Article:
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Parsha
The-Shmuz
 

Posted on: April 5th, 2012

JudaismParsha

After months and months of rebellion, Pharaoh finally admitted he was wrong. The Dos Zakainim explains that the plague of barad moved Pharaoh more than any other. And it was because of one factor: Moshe had warned him that the hail would kill anything living. Again and again, Moshe cautioned Pharaoh to take his livestock and his slaves inside. Because Pharaoh was repeatedly warned to save the living creatures, he was moved and recognized his error.

 

Posted on: April 5th, 2012

JudaismParsha

The Gemara in Pesachim 115a says that there was a machlokes regarding how one was supposed to eat matzah and marror in the times of the Beis HaMikdash. Hillel said that during those times, when there was a korban Pesach, matzah and marror should be eaten together. His peers argued that they must be eaten separately. The Gemara concludes that since the halacha was not paskened we eat matzah separately, then marror separately, and then both together to accommodate both opinions.

The-Shmuz
 

Posted on: March 29th, 2012

JudaismParsha

After a long and detailed description of the avodah (service) to be done in the Mishkan, the parshah ends with statement that “Aaron and his sons did as they were told.”

Miller-Rabbi-Avigdor
 

Posted on: March 29th, 2012

JudaismParsha

The evil inclination likes to tempt us to indulge in material delights. It is important to know that these delights may have another purpose, too: kedushah (holiness).

 

Posted on: March 28th, 2012

JudaismParsha

In this week’s parshah the Torah teaches many of the halachos of the korbanos. Each of the korbanos has a limited amount of time when they may be eaten, after which they become nosar and forbidden.

 

Posted on: March 28th, 2012

JudaismParsha

In her book The Watchman’s Rattle, subtitled Thinking Our Way Out of Extinction, Rebecca Costa delivers a fascinating account of how civilizations die. Their problems become too complex. Societies reach what she calls a cognitive threshold. They simply can’t chart a path from the present to the future.

Staum-032312-Matzah
 

Posted on: March 23rd, 2012

JudaismParsha

“At the time that my wife and I made aliyah, the Ministry of Interior required certification through the chief rabbinate that any new immigrants were Jews in order to qualify for citizenship and immigrant benefits. After an hour-long wait at the ministry to be interviewed, my wife and I sat before a hard-faced clerk. I did not have a letter from a rabbi certifying to my Jewishness, but I felt confident that since I was on the chief rabbinate's list of approved rabbis whose letter would be accepted to verify the Jewishness of others, I would suffer no problem.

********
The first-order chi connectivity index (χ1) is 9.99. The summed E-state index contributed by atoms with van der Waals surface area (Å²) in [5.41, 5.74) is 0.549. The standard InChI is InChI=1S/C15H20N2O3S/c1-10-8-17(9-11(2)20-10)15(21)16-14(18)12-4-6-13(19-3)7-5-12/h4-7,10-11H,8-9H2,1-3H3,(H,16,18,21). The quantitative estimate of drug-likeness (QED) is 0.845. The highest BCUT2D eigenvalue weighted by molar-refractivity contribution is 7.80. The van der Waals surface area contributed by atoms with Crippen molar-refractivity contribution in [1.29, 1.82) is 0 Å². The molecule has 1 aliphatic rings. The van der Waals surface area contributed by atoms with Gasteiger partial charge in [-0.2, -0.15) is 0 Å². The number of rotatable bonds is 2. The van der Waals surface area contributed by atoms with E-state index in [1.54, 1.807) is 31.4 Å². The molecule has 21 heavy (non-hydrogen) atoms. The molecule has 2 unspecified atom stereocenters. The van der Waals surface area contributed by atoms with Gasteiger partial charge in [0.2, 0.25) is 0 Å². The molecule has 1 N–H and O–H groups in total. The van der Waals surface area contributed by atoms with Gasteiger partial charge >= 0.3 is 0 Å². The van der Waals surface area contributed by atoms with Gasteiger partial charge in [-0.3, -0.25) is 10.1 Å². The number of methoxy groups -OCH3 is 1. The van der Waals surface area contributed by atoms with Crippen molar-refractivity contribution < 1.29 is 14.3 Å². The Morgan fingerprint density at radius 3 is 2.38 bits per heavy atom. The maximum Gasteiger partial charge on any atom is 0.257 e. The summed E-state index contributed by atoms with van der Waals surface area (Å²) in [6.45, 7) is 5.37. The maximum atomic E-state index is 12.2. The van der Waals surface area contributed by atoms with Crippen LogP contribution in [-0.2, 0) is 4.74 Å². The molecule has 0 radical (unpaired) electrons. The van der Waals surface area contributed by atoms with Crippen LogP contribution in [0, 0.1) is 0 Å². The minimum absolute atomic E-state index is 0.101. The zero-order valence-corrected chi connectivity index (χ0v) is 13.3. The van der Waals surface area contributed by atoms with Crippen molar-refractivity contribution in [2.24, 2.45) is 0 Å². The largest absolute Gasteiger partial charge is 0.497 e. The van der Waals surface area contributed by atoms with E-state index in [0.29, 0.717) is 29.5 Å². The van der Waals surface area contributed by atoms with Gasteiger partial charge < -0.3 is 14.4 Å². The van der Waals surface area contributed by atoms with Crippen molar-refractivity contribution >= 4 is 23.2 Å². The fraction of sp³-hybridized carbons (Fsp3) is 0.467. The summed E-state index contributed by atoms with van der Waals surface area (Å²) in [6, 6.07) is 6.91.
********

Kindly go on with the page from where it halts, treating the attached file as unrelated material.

Miller-Rabbi-Avigdor
 

Posted on: March 22nd, 2012

JudaismParsha

To the modern mind, korbanos may seem foreign or hard to understand. Yet they were a key component of the service of Hashem. Rabbi Avigdor Miller, zt”l, explains that offerings served many purposes, including a primary purpose of expressing thanks to Hashem. Thus, following the book of Exodus comes the book dealing with sacrifices as an expression of thanks for the deliverance from slavery in Egypt.

The-Shmuz
 

Posted on: March 22nd, 2012

JudaismParsha

The Dos Zakainim explains that the reason every korban must be brought with salt is to remind us that just as salt is a preservative that allows food to last longer, so too the sacrifices are permanently ours to cleanse us from our sins.

 

Posted on: March 22nd, 2012

JudaismParsha

At the conclusion of this week’s parshah, the Torah discusses the halachos of one who stole from another. The pasuk says, “veheishiv es hagezeilah asher gazal – and he shall return the stolen object that he stole.” We derive from this that there is a mitzvas assei to return a stolen object.

 

Posted on: March 22nd, 2012

JudaismParsha

We think of a sin as something we did intentionally, yielding to temptation perhaps, or in a moment of rebellion. That is what Jewish law calls b’zadon in biblical Hebrew or b’mezid in rabbinic Hebrew. That is the kind of act we would have thought calls for a sin offering. But actually such an act cannot be atoned for by an offering at all. So how do we make sense of the sin offering?

1
General Robert E. Lee
 

Posted on: March 15th, 2012

JudaismParsha